“ Mrs. Simm,” said Ivy, rising, “ will you promise me one thing?”

“ Certainly, child, if I can.”

“ Will you promise me never again to mention this thing to me, or allude to it in the most distant manner ? ”

“Miss Ivy, now,” - began Mrs. Simm, depreeatingly.

“ Because,” interrupted Ivy, speaking very thick and fast, “ you cannot imagine how disagreeable it is to me. It makes me feel ashamed to think of what you have said, and that you could have thought it even. I suppose — indeed, I know — that you did it because you thought you ought; but you may be certain that I am in no danger from Mr. Clerron, nor is there the slightest probability that his fortune, or honor, or reputation, or sisters will ever be disturbed by me. I am very much obliged to you for your good intentions, and I wish you good morning.”

“ Don’t, now, Miss Ivy, go so"-

But Miss Ivy was gone, and Mrs. Simm could only withdraw to her pile of clothes, and console herself by stitching and darning with renewed vigor. She felt rather uneasy about the result of her morning’s work, though she had really done it from a conscientious sense of duty.

“ Welladay,” she sighed, at last, “ she’d better be a little cut up and huffy now, than to walk into a ditch blindfolded; and I wash my hands of whatever may happen after this. I’ve had my say and done my part.”

Alas, Ivy Geer! The Indian summer day was just as calm and beautiful,— the far-off mountains wore their veil of mist just as aerially,— the brook rippled over the stones with just as soft a melody ; but what “discord on the music” had fallen! what “darkness on the glory”! A miserable, dull, dead weight was the heart which throbbed so lightly but an hour before. Wearily, drearily, she dragged herself home. It was nearly sunset when she arrived, and she told her mother she was tired and had the headache, which was true,— though, if she had said heartache, it would have been truer. Her mother immediately did what ninety-nine mothers out of a hundred would do in similar circumstances, — made her swallow a cup of strong tea, and sent her to bed. Alas, alas, that there are sorrows which the strongest tea cannot assuage!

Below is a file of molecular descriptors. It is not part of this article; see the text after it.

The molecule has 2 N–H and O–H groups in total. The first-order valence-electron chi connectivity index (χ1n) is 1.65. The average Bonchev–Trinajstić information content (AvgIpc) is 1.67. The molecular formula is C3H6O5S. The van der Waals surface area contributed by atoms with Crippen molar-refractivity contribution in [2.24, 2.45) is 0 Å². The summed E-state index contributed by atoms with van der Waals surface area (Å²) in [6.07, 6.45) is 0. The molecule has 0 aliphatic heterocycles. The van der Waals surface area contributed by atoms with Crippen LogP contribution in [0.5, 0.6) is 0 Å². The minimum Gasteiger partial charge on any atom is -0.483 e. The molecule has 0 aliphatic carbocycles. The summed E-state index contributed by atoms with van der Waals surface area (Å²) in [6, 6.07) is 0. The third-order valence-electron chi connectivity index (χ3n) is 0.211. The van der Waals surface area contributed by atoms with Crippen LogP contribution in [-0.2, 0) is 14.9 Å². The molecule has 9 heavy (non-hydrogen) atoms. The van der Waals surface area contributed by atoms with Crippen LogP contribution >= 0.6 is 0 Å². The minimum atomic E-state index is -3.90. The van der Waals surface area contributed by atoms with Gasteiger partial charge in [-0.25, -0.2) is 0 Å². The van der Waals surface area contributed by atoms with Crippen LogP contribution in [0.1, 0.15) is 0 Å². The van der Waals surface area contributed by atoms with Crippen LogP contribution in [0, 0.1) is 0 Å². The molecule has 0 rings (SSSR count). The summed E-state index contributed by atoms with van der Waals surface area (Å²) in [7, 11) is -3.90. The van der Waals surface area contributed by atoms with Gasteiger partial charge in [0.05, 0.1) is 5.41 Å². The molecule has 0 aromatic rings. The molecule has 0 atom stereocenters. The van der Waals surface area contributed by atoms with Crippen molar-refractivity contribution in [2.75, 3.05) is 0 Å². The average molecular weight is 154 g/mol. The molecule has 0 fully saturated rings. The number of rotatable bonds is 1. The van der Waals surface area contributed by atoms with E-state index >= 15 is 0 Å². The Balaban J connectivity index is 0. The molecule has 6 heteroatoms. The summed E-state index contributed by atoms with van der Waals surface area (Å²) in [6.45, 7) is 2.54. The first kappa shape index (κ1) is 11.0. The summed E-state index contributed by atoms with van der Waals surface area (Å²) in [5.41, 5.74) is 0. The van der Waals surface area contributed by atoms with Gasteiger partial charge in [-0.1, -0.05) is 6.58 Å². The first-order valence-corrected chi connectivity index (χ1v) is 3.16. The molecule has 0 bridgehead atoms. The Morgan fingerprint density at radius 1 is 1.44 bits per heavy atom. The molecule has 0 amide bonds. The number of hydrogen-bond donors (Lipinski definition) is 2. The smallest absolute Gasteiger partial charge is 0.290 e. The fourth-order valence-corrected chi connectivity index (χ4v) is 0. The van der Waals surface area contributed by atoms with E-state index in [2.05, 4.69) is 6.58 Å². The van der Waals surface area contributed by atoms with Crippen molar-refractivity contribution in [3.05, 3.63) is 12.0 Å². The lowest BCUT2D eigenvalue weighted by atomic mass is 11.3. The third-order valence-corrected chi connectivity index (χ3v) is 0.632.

When the last echo of her mother’s footstep died on the stairs, and Ivy was alone in the darkness, the tide of bitterness and desolation swept unchecked over her soul, and she wept tears more passionate and desponding than her life had ever before known, — tears of shame and indignation and grief. It was true that the thought which Mrs. Simm had suggested had never crossed her mind before ; yet it is no less true, that, all-unconsciously, she had been weaving a golden web, whose threads, though too fine and delicate even for herself to perceive, were yet strong enough to entangle her life in their meshes. A secret chamber, far removed from the noise and din of the world, — a chamber whose soft and rose-tinted light threw its radiance over her whole future, and within whose quiet recesses she loved to sit alone and dream away the hours, — had been rudely entered, and thrown violently open to the light of day, and Ivy saw with dismay how its pictures had become ghastly and its sacredness was defiled. With bitter, though needless and useless self-reproach, she saw how she had suffered herself to be fascinated. Sorrowfully, she felt that Mrs. Simm’s words were true, and a great gulf lay between her and him. She pictured him moving easily and gracefully and naturally among scenes which to her inexperienced eye were grand and splendid ; and then, with a sharp pain, she felt how constrained and awkward and entirely unfit for such a life was she. Then her thoughts reverted to her parents, — their unchanging love, their happiness depending on her, their solicitude and watchfulness,— and she felt as if ingratitude were added to her other sins, that she could have so attached herself to any other. And again came back the bitter, burning agony of shame that she had done the very thing that Mrs. Simm too late had warned her not to do; she had been carried away by the kindness and tenderness of her friend, and, unasked, had laid the wealth of her heart at his feet. So the night flushed into morning; and the sun rose upon a pale face and a trembling form, — but not upon a faint heart; for Ivy, kneeling by the couch where her morning and evening prayer had gone up since lisping infancy,— kneeling no longer a child, but a woman, matured through love, matured, alas! through suffering, prayed for strength and comfort; prayed that her parents’ love might be rendered back into their own bosoms a hundred fold; prayed that her friend’s kindness to her might not be an occasion of sin against God, and that she might be enabled to walk with a steady step in the path that lay before her. And she arose strengthened and comforted.